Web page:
April 15, 2017


"I Speak to God in Public": A Message from Chance to the Church (Devon Jerome Crawford, 02/24/2017, Huffington Post)

To be sure, the idea of God is as old as thought itself. The idea of an ultimate being upon which all other beings are grounded guides the way many in the Judeo-Christian tradition relate to one another and the "wholly other." However, Chance's unashamed and unapologetic invocation of God bears particular significance for the millennial generation. According to a study conducted by the Pew Research Center, the number of religious "nones" is surely growing. Approximately 23% of Americans identify as "atheists, agnostics, or nothing in particular." Nearly eight-in-ten millennials with "low levels of religious commitment" describe themselves as atheists, agnostics or nones. Compared to older adults, millennials are more likely to identify as nones. The generational divide is increasingly apparent as the Baby Boomer generation declines and the millennial generation garner a growing share of the population.

So, given the data, why is Chance able to do what he does? Why are his crowds equally as hyped for "How Great" and "Blessings" as they are for "No Problem" and "Smoke Break?" I submit that Chance, by using his platform as a Hip-Hop artist to communicate the import of his theological commitments, has revealed that it is not so much the idea of God that millennials reject, but the method by which that idea has been passed down and the institutions that have held the idea of God hostage from young creatives. God is not dead, but some of the institutions that represent God are on life support. The idea of a God that remains distant, dictatorial, and confined to the cathedrals of our world will no longer satisfy the religious imaginations of our generation. The God Chance speaks of, and reacquaints us with, is intimate, empowering, a "mutual fan," and, above all, the consummate expression of a love supreme.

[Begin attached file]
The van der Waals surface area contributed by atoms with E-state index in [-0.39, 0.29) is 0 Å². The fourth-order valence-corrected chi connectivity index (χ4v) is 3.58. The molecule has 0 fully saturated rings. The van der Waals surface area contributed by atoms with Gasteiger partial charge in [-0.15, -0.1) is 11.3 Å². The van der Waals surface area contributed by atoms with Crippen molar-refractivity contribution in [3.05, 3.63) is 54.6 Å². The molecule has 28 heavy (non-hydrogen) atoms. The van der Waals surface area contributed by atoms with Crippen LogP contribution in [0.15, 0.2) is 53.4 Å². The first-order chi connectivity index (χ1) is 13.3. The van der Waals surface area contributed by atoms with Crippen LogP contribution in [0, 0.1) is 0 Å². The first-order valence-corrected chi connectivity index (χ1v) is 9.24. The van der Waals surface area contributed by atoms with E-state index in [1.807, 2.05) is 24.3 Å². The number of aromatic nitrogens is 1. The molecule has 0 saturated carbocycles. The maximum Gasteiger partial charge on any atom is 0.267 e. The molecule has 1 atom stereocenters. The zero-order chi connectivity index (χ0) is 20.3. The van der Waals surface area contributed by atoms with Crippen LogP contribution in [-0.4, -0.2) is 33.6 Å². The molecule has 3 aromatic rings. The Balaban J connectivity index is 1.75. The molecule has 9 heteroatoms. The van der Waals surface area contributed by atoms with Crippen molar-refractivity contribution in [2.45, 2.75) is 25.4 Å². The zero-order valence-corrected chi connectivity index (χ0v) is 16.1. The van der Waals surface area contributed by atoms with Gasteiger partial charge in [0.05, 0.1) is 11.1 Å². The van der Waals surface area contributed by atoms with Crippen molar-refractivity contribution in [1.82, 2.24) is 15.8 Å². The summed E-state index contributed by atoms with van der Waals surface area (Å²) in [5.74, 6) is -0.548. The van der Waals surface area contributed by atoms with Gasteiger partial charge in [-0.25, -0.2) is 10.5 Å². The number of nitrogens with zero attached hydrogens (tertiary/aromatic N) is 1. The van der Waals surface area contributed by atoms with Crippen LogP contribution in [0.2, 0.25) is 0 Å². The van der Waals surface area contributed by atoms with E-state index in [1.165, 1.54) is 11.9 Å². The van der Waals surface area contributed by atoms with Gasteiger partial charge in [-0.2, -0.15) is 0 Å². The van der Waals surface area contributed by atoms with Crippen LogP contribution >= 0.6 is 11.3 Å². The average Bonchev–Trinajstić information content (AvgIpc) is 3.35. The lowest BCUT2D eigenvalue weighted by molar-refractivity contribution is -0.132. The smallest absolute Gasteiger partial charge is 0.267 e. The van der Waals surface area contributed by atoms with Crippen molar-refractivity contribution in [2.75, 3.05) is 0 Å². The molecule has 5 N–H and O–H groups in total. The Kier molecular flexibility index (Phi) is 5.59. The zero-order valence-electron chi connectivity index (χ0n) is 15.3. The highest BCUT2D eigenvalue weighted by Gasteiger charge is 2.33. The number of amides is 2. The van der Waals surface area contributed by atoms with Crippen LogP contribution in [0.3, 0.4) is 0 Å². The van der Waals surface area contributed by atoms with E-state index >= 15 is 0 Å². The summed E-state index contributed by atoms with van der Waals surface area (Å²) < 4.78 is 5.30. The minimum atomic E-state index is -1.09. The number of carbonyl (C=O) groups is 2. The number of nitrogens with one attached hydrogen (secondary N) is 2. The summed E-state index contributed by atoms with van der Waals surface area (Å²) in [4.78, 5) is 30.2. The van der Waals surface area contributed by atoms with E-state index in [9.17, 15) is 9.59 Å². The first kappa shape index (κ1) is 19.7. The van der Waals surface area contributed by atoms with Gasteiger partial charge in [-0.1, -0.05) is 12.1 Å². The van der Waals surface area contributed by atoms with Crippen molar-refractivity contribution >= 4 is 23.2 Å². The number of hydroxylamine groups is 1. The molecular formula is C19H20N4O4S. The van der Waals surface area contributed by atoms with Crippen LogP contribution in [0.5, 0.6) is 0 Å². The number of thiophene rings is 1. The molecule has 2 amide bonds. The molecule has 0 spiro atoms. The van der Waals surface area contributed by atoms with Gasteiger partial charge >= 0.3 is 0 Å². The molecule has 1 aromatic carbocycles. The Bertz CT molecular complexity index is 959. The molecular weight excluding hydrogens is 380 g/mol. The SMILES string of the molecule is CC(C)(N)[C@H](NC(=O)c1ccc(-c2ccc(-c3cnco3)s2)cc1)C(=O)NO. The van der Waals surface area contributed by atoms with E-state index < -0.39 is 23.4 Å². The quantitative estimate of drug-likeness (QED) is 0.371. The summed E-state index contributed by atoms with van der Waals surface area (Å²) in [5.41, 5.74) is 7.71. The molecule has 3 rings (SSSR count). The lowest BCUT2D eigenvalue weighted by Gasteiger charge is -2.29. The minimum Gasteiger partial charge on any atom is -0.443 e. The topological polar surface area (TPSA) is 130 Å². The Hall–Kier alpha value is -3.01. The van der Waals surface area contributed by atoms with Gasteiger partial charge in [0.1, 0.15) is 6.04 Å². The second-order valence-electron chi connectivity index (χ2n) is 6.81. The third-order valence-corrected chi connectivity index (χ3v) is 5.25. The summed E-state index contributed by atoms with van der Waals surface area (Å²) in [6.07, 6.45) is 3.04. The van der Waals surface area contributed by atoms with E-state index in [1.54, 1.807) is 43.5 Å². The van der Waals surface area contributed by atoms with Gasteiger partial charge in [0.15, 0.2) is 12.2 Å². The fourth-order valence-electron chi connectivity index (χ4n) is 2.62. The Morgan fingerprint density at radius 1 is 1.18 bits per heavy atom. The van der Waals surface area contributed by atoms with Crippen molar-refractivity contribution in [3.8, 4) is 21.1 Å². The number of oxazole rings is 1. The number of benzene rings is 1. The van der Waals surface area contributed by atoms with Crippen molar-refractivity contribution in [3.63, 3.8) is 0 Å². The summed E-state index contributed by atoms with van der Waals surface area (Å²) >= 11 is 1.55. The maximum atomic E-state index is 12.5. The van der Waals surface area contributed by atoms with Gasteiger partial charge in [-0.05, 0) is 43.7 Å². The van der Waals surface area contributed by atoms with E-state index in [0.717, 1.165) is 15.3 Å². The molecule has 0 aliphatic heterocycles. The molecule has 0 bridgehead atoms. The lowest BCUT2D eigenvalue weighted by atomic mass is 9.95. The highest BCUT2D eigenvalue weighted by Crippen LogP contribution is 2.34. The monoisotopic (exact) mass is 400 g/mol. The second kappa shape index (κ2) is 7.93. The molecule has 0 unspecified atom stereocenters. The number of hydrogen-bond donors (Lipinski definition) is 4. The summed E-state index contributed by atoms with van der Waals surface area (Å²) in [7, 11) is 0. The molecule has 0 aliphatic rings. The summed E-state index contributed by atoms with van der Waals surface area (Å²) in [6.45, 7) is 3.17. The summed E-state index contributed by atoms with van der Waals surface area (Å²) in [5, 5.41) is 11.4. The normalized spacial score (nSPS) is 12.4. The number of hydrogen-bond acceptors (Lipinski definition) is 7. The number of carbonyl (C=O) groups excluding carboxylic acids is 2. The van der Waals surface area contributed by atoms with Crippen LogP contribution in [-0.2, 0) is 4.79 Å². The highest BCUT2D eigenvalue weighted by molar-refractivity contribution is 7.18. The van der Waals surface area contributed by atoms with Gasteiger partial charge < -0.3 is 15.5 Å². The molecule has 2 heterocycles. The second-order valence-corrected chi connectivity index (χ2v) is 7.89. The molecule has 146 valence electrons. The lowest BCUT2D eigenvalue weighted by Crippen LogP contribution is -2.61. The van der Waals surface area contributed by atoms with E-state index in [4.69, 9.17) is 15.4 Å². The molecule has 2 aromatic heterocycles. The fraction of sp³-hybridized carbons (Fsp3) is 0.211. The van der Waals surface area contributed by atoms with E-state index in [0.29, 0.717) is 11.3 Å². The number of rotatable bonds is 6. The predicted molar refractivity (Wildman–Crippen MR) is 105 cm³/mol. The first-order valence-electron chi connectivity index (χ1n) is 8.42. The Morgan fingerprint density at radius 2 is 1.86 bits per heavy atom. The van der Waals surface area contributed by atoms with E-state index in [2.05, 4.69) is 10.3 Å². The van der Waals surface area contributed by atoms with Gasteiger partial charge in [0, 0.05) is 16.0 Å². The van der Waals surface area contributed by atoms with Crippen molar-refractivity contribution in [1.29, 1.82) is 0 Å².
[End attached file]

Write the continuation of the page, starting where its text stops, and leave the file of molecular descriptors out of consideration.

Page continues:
Chance represents the need to update the way we talk and think about God. Martin Luther, a 16th century German reformer, theologian and hymn writer, suggests, "Music is the handmaiden of theology." Through his music, Chance positions himself as a public theologian who is helping us discover how we must equip our theological toolkits for this moment in history. The personal piety and institutional estrangement practiced by many Christian Churches is unfit to engage this prophetic moment in American religious life. There has always been a need - from Thomas Dorsey, Mahalia Jackson, Kirk Franklin, BJ the Chicago Kid, and now Chance the Rapper - to update the presentation of the Gospel for each generation. We have a generation that yearns for God, but rejects the traditional ambassadors and institutions that supposedly represent God. Millennials are more likely to be found giving glory to God in Chance's concerts than in your local church sanctuary. The people - particularly millennials - are ready for their Blessing. The question is whether the Church will repent and strip itself of oppressive ideologies and practices - its sexism, ageism, patriarchy, classism, homophobia, and silence - in order to be a conduit for that Blessing.

Posted by at April 15, 2017 6:56 AM